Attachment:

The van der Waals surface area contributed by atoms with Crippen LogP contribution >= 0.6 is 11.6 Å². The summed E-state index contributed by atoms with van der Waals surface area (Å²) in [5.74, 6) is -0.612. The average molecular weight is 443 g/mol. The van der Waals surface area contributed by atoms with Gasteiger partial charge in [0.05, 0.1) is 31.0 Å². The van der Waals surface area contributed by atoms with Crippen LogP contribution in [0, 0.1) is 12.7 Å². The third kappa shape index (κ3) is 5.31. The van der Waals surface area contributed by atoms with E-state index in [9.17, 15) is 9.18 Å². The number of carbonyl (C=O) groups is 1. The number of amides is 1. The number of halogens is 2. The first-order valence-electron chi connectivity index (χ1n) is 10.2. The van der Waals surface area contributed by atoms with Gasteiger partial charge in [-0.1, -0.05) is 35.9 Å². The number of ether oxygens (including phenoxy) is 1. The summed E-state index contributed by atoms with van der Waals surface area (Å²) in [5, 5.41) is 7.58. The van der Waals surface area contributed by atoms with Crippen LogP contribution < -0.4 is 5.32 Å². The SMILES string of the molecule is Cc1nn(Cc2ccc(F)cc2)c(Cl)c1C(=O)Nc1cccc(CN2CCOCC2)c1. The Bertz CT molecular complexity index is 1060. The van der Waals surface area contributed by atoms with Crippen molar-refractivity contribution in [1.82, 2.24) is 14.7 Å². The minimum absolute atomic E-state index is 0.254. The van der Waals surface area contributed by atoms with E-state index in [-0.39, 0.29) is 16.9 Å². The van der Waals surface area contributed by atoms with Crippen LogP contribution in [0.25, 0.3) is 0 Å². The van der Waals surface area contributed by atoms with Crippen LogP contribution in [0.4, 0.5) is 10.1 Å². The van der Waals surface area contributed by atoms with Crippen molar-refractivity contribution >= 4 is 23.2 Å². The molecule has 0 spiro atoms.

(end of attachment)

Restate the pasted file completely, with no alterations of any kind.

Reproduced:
The van der Waals surface area contributed by atoms with Crippen LogP contribution >= 0.6 is 11.6 Å². The summed E-state index contributed by atoms with van der Waals surface area (Å²) in [5.74, 6) is -0.612. The average molecular weight is 443 g/mol. The van der Waals surface area contributed by atoms with Gasteiger partial charge in [0.05, 0.1) is 31.0 Å². The van der Waals surface area contributed by atoms with Crippen LogP contribution in [0, 0.1) is 12.7 Å². The third kappa shape index (κ3) is 5.31. The van der Waals surface area contributed by atoms with E-state index in [9.17, 15) is 9.18 Å². The number of carbonyl (C=O) groups is 1. The number of amides is 1. The number of halogens is 2. The first-order valence-electron chi connectivity index (χ1n) is 10.2. The van der Waals surface area contributed by atoms with Gasteiger partial charge in [-0.1, -0.05) is 35.9 Å². The number of ether oxygens (including phenoxy) is 1. The summed E-state index contributed by atoms with van der Waals surface area (Å²) in [5, 5.41) is 7.58. The van der Waals surface area contributed by atoms with Crippen LogP contribution < -0.4 is 5.32 Å². The SMILES string of the molecule is Cc1nn(Cc2ccc(F)cc2)c(Cl)c1C(=O)Nc1cccc(CN2CCOCC2)c1. The Bertz CT molecular complexity index is 1060. The van der Waals surface area contributed by atoms with Crippen molar-refractivity contribution in [1.82, 2.24) is 14.7 Å². The minimum absolute atomic E-state index is 0.254. The van der Waals surface area contributed by atoms with E-state index in [-0.39, 0.29) is 16.9 Å². The van der Waals surface area contributed by atoms with Crippen LogP contribution in [0.25, 0.3) is 0 Å². The van der Waals surface area contributed by atoms with Crippen LogP contribution in [0.4, 0.5) is 10.1 Å². The van der Waals surface area contributed by atoms with Crippen molar-refractivity contribution >= 4 is 23.2 Å². The molecule has 0 spiro atoms.